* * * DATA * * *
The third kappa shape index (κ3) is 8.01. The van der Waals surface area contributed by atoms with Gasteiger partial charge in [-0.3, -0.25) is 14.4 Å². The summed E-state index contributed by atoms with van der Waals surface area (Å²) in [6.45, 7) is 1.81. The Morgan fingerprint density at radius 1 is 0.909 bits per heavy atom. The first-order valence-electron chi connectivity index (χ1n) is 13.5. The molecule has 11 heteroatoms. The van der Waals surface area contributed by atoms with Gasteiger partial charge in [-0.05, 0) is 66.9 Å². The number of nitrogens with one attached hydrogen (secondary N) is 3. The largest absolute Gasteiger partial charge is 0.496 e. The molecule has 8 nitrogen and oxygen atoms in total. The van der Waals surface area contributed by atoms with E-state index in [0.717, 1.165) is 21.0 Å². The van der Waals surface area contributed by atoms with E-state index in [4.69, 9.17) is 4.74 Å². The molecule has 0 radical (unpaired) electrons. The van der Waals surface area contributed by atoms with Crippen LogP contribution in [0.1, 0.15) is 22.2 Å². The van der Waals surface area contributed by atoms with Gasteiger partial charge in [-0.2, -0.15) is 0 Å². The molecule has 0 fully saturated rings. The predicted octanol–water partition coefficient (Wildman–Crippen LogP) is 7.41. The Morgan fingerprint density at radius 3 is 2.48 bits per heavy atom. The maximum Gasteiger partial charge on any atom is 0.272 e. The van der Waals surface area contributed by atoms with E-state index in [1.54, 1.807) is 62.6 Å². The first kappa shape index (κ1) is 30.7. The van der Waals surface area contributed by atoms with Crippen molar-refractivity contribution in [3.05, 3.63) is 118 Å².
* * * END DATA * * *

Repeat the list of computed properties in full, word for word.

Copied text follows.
The third kappa shape index (κ3) is 8.01. The van der Waals surface area contributed by atoms with Gasteiger partial charge in [-0.3, -0.25) is 14.4 Å². The summed E-state index contributed by atoms with van der Waals surface area (Å²) in [6.45, 7) is 1.81. The Morgan fingerprint density at radius 1 is 0.909 bits per heavy atom. The first-order valence-electron chi connectivity index (χ1n) is 13.5. The molecule has 11 heteroatoms. The van der Waals surface area contributed by atoms with Gasteiger partial charge in [-0.05, 0) is 66.9 Å². The number of nitrogens with one attached hydrogen (secondary N) is 3. The largest absolute Gasteiger partial charge is 0.496 e. The molecule has 8 nitrogen and oxygen atoms in total. The van der Waals surface area contributed by atoms with E-state index in [0.717, 1.165) is 21.0 Å². The van der Waals surface area contributed by atoms with E-state index in [4.69, 9.17) is 4.74 Å². The molecule has 0 radical (unpaired) electrons. The van der Waals surface area contributed by atoms with Crippen LogP contribution in [0.1, 0.15) is 22.2 Å². The van der Waals surface area contributed by atoms with Gasteiger partial charge in [-0.2, -0.15) is 0 Å². The molecule has 0 fully saturated rings. The predicted octanol–water partition coefficient (Wildman–Crippen LogP) is 7.41. The Morgan fingerprint density at radius 3 is 2.48 bits per heavy atom. The maximum Gasteiger partial charge on any atom is 0.272 e. The van der Waals surface area contributed by atoms with E-state index in [1.54, 1.807) is 62.6 Å². The first kappa shape index (κ1) is 30.7. The van der Waals surface area contributed by atoms with Crippen molar-refractivity contribution in [3.05, 3.63) is 118 Å².